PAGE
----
The term "Application Program Interface" first appeared in a paper called Data structures and techniques for remote computer graphics presented at an AFIPS (American Federation of Information Processing Societies) conference in 1968. It was used to describe the interaction of an application with the rest of the computer system.
In 1974, API was introduced in a paper called The Relational and Network Approaches: Comparison of the Application Programming Interface. APIs then became part of the ANSI/SPARC framework. It's an abstract design standard for DBMS (Database Management Systems) proposed in 1975.
By 1990, the API was defined simply as a set of services available to a programmer for performing certain tasks. As Computer Networks became common in the 1970s and 1980s, programmers wanted to call libraries located not only on their local computers but on computers located elsewhere.
In the 2000s, E-Commerce and information sharing were new and booming. This was when Salesforce, eBay, and Amazon launched their own APIs to expand their impact by making their information more shareable and accessible for the developers.
Salesforce, in 2000, introduced an enterprise-class, web-based automation tool which was the beginning of the SaaS (Software as a Service) revolution.
eBay's APIs in 2000 benefited how goods are sold on the web.
Amazon, in 2002, introduced AWS (Amazon Web Services) which allowed developers to incorporate Amazon's content and features into their own websites. For the first time, e-commerce and data sharing were openly accessible to a wide range of developers.
During this time, the concept of REST (Representational State), a software architectural style, was introduced. The concept was meant to standardize software architecture across the web and help applications easily communicate with each other.
As time passed, APIs helped more and more people connect with each other. Between 2003 and 2006, four major developments happened that changed the way we use the internet.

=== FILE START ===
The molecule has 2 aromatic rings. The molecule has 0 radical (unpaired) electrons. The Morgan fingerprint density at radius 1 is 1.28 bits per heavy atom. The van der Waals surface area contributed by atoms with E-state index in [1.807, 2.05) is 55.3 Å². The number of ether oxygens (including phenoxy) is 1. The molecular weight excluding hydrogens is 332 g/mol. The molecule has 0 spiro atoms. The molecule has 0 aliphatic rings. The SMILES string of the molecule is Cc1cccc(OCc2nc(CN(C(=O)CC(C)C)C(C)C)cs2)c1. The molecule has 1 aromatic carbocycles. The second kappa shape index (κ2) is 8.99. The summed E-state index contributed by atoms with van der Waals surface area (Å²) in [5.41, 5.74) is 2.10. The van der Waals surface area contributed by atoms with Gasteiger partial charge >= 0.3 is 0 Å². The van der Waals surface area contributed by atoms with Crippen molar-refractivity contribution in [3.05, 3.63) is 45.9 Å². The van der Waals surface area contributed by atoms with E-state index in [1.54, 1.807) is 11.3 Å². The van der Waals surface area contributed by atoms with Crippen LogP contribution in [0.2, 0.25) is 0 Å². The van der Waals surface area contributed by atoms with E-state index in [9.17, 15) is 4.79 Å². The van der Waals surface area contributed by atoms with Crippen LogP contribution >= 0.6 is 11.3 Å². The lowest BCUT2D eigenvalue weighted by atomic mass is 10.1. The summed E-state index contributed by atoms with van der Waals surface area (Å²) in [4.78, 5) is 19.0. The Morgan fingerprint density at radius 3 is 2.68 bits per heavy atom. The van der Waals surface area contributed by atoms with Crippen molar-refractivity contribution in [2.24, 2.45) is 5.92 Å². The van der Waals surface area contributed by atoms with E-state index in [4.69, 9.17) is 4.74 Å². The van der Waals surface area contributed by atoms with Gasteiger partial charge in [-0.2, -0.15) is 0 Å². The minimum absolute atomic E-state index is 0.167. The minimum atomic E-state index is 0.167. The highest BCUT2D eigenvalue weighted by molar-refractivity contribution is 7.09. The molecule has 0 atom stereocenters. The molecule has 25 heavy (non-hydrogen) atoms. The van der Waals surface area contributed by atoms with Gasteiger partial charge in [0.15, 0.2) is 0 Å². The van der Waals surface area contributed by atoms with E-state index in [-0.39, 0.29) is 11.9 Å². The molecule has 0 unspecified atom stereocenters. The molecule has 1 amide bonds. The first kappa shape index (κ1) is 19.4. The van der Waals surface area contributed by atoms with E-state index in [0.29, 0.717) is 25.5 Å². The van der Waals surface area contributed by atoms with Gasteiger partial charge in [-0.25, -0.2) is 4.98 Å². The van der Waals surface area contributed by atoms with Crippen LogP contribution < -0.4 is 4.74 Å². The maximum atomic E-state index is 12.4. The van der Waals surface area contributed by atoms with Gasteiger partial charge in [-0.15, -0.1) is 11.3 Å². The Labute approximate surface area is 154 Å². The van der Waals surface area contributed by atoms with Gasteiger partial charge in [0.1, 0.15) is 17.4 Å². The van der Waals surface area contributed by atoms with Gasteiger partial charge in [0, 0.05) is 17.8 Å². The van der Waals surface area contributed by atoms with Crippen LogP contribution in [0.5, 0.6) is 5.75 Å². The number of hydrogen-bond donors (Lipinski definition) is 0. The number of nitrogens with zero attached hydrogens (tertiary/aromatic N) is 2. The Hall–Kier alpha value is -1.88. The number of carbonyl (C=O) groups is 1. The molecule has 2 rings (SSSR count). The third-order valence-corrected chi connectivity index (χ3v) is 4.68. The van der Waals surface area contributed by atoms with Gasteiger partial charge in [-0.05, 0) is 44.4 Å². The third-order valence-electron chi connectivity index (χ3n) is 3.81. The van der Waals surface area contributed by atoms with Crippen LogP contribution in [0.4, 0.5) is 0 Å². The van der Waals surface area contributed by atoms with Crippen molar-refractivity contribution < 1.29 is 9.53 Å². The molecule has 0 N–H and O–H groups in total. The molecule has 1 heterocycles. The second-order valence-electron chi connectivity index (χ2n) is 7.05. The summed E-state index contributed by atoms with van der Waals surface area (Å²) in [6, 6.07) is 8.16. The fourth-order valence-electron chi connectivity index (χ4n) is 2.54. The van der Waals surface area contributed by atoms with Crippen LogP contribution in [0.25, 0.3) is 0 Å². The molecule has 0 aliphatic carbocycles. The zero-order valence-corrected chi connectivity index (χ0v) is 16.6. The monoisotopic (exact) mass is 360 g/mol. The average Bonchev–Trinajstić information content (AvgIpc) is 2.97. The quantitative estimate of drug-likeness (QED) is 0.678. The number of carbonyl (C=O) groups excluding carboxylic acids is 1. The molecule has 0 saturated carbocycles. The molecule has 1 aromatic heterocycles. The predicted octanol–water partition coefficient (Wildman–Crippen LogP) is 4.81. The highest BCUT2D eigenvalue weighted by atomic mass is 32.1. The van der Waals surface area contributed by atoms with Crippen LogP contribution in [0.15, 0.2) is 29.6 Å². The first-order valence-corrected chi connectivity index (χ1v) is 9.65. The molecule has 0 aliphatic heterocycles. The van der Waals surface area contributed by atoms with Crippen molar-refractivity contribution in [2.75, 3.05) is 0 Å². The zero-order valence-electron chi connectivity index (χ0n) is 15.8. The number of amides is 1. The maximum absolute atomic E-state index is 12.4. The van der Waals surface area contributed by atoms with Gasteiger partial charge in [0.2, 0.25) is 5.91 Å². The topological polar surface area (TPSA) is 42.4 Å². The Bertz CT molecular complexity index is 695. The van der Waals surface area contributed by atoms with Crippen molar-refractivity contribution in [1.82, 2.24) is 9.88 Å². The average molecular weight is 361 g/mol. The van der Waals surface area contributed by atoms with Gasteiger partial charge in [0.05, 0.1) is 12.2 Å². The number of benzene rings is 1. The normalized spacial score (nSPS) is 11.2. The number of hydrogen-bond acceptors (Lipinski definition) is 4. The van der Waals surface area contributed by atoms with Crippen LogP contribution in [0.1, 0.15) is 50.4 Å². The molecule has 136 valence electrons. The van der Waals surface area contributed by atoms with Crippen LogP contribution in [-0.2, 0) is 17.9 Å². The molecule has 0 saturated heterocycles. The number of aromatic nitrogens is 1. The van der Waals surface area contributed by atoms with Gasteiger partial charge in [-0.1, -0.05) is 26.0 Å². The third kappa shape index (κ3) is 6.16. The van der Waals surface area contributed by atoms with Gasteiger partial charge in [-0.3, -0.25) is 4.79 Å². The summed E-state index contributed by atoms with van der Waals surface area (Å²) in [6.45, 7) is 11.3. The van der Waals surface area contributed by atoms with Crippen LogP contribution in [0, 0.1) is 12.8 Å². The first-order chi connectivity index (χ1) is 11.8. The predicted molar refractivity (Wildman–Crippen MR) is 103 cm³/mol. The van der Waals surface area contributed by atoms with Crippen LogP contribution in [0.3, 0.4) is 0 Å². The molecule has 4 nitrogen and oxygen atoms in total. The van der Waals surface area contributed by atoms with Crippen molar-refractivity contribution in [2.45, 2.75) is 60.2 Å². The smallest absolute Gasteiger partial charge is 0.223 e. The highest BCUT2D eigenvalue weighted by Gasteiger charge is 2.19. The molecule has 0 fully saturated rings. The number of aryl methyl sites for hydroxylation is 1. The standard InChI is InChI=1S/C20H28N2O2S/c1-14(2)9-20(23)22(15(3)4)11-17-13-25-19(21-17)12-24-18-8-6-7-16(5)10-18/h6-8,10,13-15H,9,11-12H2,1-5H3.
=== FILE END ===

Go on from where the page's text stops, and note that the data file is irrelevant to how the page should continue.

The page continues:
In 2003, Delicious introduced a service for storing, sharing, and discovering web bookmarks. In 2004, Flickr launched a place to store, organize, and share digital photos online from where developers could easily embed their photos on web pages and social media. These two quickly became popular choices for the emerging social media movement.
In 2006, Facebook launched its API which gave users an unpredictable amount of data from photos and profiles information to friend lists and events. It helped Facebook become the most popular social media platform of that time. Twitter, in the same year, introduced its own API as developers were increasingly scraping data from its site. Facebook and Twitter dominated social media, overtaking the population of which APIs were the backbone. At the same time, Google launched its Google Maps APIs to share the massive amount of geographical data they had collected.
By this time, the world was shifting towards smartphones, people were engaging more and more with their phones and with the online world. These APIs changed the way how people interacted with the internet.
In 2008, Twilio was formed and it was the first company to make API their entire product. They had introduced an API that could communicate via5 phone to make and receive calls or send texts.
In 2010, Instagram launched its photo-sharing app which became popular within a month as social media was booming. Later, as users complained about the lack of Instagram APIs, they introduced their private API.
By this time, developers had also started to think of IoT (Internet of Things), a way to connect our day-to-day devices with the internet. APIs started to reach our cameras, speakers, microphones, watches, and many more day-to-day devices.
In 2014, Amazon launched Alexa as a smart speaker which could play songs, talk to you, make a to-do list, set alarms, stream podcasts, play audiobooks, and provide weather, traffic, sports, and other real-time updates as you command.
In 2017, Fitbit was established which delivered a wide range of wearable devices that could measure our steps count, heart rate, quality of sleep, and various other fitness metrics. It connected our health with the cloud.
As we began connecting increasingly with the internet, privacy and security concerns started to show up. The year 2018 was the year of privacy concerns. People started to think about their data being shared among large organizations without their permission and it could be misused.
An example of users' data being misused could be Facebook's API when one developer discovered that they could use their API to create a quiz that collected personal data from Facebook users and their friend networks and then sold that data to a political consulting firm. This scandal exposed the Dark side of APIs. This made users realize that these APIs aren't free, these large organizations are earning by selling their data with other organizations.
In the year 2020, people started to see Web3.0 as a solution to all the privacy concerns as it is based on Blockchain.
As the world is progressing, we are becoming more and more dependent on these APIs to make our lives comfortable. There is still a lot that we are yet to know about the limits of APIs. The future definitely has endless possibilities.
Now that the world has adopted APIs, upcoming is the era of Testing APIs. If you write APIs and are looking for a no-code tool you can check out my open-source project - Keploy.